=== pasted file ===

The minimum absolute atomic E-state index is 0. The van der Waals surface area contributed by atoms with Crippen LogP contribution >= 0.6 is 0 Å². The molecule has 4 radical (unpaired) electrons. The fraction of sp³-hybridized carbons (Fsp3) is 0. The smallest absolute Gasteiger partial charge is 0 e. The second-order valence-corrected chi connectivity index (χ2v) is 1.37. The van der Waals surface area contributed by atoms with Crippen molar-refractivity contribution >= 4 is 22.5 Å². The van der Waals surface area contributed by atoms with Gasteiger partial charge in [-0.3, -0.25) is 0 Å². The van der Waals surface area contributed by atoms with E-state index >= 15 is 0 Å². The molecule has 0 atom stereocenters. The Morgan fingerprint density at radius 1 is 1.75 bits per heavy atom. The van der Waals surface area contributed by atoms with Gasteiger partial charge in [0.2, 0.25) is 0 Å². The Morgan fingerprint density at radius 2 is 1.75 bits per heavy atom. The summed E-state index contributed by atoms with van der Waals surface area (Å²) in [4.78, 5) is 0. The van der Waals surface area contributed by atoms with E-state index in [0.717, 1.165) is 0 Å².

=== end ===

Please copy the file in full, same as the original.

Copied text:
The minimum absolute atomic E-state index is 0. The van der Waals surface area contributed by atoms with Crippen LogP contribution >= 0.6 is 0 Å². The molecule has 4 radical (unpaired) electrons. The fraction of sp³-hybridized carbons (Fsp3) is 0. The smallest absolute Gasteiger partial charge is 0 e. The second-order valence-corrected chi connectivity index (χ2v) is 1.37. The van der Waals surface area contributed by atoms with Crippen molar-refractivity contribution >= 4 is 22.5 Å². The van der Waals surface area contributed by atoms with Gasteiger partial charge in [-0.3, -0.25) is 0 Å². The van der Waals surface area contributed by atoms with E-state index >= 15 is 0 Å². The molecule has 0 atom stereocenters. The Morgan fingerprint density at radius 1 is 1.75 bits per heavy atom. The van der Waals surface area contributed by atoms with Gasteiger partial charge in [0.2, 0.25) is 0 Å². The Morgan fingerprint density at radius 2 is 1.75 bits per heavy atom. The summed E-state index contributed by atoms with van der Waals surface area (Å²) in [4.78, 5) is 0. The van der Waals surface area contributed by atoms with E-state index in [0.717, 1.165) is 0 Å².